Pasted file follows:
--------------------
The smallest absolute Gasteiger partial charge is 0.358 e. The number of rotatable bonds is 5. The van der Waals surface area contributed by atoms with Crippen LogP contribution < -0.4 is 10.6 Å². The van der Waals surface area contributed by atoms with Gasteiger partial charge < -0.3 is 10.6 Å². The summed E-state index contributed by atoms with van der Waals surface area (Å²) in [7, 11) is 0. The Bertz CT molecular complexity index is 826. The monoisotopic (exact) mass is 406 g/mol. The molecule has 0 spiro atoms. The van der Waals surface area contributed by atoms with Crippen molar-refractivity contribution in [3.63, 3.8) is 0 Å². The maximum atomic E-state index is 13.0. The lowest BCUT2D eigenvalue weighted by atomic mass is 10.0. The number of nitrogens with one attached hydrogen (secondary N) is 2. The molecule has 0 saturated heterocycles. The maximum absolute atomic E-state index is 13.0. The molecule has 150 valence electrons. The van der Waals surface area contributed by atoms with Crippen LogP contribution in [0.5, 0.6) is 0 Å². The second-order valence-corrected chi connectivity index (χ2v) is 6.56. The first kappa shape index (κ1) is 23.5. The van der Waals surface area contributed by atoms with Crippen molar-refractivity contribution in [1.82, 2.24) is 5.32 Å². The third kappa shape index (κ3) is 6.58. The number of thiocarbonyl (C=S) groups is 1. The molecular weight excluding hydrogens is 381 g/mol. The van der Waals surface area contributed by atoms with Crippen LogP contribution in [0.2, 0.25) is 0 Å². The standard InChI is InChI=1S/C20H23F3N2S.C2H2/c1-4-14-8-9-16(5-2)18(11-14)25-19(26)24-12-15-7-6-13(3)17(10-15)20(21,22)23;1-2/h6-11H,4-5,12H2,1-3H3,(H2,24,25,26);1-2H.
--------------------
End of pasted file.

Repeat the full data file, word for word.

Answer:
The smallest absolute Gasteiger partial charge is 0.358 e. The number of rotatable bonds is 5. The van der Waals surface area contributed by atoms with Crippen LogP contribution < -0.4 is 10.6 Å². The van der Waals surface area contributed by atoms with Gasteiger partial charge < -0.3 is 10.6 Å². The summed E-state index contributed by atoms with van der Waals surface area (Å²) in [7, 11) is 0. The Bertz CT molecular complexity index is 826. The monoisotopic (exact) mass is 406 g/mol. The molecule has 0 spiro atoms. The van der Waals surface area contributed by atoms with Crippen molar-refractivity contribution in [3.63, 3.8) is 0 Å². The maximum atomic E-state index is 13.0. The lowest BCUT2D eigenvalue weighted by atomic mass is 10.0. The number of nitrogens with one attached hydrogen (secondary N) is 2. The molecule has 0 saturated heterocycles. The maximum absolute atomic E-state index is 13.0. The molecule has 150 valence electrons. The van der Waals surface area contributed by atoms with Crippen LogP contribution in [0.5, 0.6) is 0 Å². The second-order valence-corrected chi connectivity index (χ2v) is 6.56. The first kappa shape index (κ1) is 23.5. The van der Waals surface area contributed by atoms with Crippen molar-refractivity contribution in [1.82, 2.24) is 5.32 Å². The third kappa shape index (κ3) is 6.58. The number of thiocarbonyl (C=S) groups is 1. The molecular weight excluding hydrogens is 381 g/mol. The van der Waals surface area contributed by atoms with Crippen LogP contribution in [0.2, 0.25) is 0 Å². The standard InChI is InChI=1S/C20H23F3N2S.C2H2/c1-4-14-8-9-16(5-2)18(11-14)25-19(26)24-12-15-7-6-13(3)17(10-15)20(21,22)23;1-2/h6-11H,4-5,12H2,1-3H3,(H2,24,25,26);1-2H.